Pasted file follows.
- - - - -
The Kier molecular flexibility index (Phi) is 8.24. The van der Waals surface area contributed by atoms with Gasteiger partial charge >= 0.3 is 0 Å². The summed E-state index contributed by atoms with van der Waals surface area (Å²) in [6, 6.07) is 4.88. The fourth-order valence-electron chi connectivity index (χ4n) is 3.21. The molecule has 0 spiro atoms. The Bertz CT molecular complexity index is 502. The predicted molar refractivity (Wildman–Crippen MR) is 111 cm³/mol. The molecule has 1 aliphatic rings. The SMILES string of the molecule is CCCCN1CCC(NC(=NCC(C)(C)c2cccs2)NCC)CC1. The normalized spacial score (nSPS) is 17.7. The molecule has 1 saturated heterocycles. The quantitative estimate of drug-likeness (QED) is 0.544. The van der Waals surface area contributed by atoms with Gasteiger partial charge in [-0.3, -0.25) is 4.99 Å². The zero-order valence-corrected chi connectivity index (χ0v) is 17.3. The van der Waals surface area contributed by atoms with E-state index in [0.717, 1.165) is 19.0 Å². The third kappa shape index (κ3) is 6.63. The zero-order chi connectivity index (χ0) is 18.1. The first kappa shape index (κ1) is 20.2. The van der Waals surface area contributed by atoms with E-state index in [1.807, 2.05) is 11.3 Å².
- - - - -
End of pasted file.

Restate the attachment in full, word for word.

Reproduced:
The Kier molecular flexibility index (Phi) is 8.24. The van der Waals surface area contributed by atoms with Gasteiger partial charge >= 0.3 is 0 Å². The summed E-state index contributed by atoms with van der Waals surface area (Å²) in [6, 6.07) is 4.88. The fourth-order valence-electron chi connectivity index (χ4n) is 3.21. The molecule has 0 spiro atoms. The Bertz CT molecular complexity index is 502. The predicted molar refractivity (Wildman–Crippen MR) is 111 cm³/mol. The molecule has 1 aliphatic rings. The SMILES string of the molecule is CCCCN1CCC(NC(=NCC(C)(C)c2cccs2)NCC)CC1. The normalized spacial score (nSPS) is 17.7. The molecule has 1 saturated heterocycles. The quantitative estimate of drug-likeness (QED) is 0.544. The van der Waals surface area contributed by atoms with Gasteiger partial charge in [-0.3, -0.25) is 4.99 Å². The zero-order valence-corrected chi connectivity index (χ0v) is 17.3. The van der Waals surface area contributed by atoms with E-state index in [0.717, 1.165) is 19.0 Å². The third kappa shape index (κ3) is 6.63. The zero-order chi connectivity index (χ0) is 18.1. The first kappa shape index (κ1) is 20.2. The van der Waals surface area contributed by atoms with E-state index in [1.807, 2.05) is 11.3 Å².